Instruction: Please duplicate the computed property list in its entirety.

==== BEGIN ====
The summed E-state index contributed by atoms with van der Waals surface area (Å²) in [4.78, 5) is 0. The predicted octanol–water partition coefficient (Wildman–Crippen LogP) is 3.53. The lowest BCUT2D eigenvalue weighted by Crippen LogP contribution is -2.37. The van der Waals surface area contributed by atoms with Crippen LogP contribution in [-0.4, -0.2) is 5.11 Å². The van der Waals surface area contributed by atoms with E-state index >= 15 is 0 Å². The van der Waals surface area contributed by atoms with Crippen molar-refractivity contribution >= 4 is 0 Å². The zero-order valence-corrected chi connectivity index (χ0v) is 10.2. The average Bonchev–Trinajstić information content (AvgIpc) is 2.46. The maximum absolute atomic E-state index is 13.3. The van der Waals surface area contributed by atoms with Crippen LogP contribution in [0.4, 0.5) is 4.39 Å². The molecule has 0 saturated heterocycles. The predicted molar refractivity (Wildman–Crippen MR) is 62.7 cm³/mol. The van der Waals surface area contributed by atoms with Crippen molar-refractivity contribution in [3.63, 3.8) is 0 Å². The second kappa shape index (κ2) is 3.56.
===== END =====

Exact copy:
The summed E-state index contributed by atoms with van der Waals surface area (Å²) in [4.78, 5) is 0. The predicted octanol–water partition coefficient (Wildman–Crippen LogP) is 3.53. The lowest BCUT2D eigenvalue weighted by Crippen LogP contribution is -2.37. The van der Waals surface area contributed by atoms with Crippen LogP contribution in [-0.4, -0.2) is 5.11 Å². The van der Waals surface area contributed by atoms with E-state index >= 15 is 0 Å². The van der Waals surface area contributed by atoms with Crippen molar-refractivity contribution >= 4 is 0 Å². The zero-order valence-corrected chi connectivity index (χ0v) is 10.2. The average Bonchev–Trinajstić information content (AvgIpc) is 2.46. The maximum absolute atomic E-state index is 13.3. The van der Waals surface area contributed by atoms with Crippen LogP contribution in [0.4, 0.5) is 4.39 Å². The molecule has 0 saturated heterocycles. The predicted molar refractivity (Wildman–Crippen MR) is 62.7 cm³/mol. The van der Waals surface area contributed by atoms with Crippen molar-refractivity contribution in [3.63, 3.8) is 0 Å². The second kappa shape index (κ2) is 3.56.